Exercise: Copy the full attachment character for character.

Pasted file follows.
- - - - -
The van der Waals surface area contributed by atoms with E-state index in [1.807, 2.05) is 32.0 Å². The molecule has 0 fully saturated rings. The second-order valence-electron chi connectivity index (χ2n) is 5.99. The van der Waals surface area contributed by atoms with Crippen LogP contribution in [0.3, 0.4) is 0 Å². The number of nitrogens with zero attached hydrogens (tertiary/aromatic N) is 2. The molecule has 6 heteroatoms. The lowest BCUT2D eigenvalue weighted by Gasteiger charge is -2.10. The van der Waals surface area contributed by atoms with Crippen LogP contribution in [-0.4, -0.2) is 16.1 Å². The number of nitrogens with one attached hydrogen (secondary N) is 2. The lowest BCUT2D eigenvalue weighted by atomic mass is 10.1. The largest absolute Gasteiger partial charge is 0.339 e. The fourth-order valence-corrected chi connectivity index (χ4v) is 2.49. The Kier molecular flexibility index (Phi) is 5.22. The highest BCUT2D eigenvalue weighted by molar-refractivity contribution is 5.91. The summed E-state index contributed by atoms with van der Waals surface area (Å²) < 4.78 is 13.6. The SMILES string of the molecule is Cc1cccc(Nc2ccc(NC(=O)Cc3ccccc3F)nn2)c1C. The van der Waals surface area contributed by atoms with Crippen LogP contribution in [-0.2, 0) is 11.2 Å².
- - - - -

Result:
The van der Waals surface area contributed by atoms with E-state index in [1.807, 2.05) is 32.0 Å². The molecule has 0 fully saturated rings. The second-order valence-electron chi connectivity index (χ2n) is 5.99. The van der Waals surface area contributed by atoms with Crippen LogP contribution in [0.3, 0.4) is 0 Å². The number of nitrogens with zero attached hydrogens (tertiary/aromatic N) is 2. The molecule has 6 heteroatoms. The lowest BCUT2D eigenvalue weighted by Gasteiger charge is -2.10. The van der Waals surface area contributed by atoms with Crippen LogP contribution in [-0.4, -0.2) is 16.1 Å². The number of nitrogens with one attached hydrogen (secondary N) is 2. The lowest BCUT2D eigenvalue weighted by atomic mass is 10.1. The largest absolute Gasteiger partial charge is 0.339 e. The fourth-order valence-corrected chi connectivity index (χ4v) is 2.49. The Kier molecular flexibility index (Phi) is 5.22. The highest BCUT2D eigenvalue weighted by molar-refractivity contribution is 5.91. The summed E-state index contributed by atoms with van der Waals surface area (Å²) < 4.78 is 13.6. The SMILES string of the molecule is Cc1cccc(Nc2ccc(NC(=O)Cc3ccccc3F)nn2)c1C. The van der Waals surface area contributed by atoms with Crippen LogP contribution in [-0.2, 0) is 11.2 Å².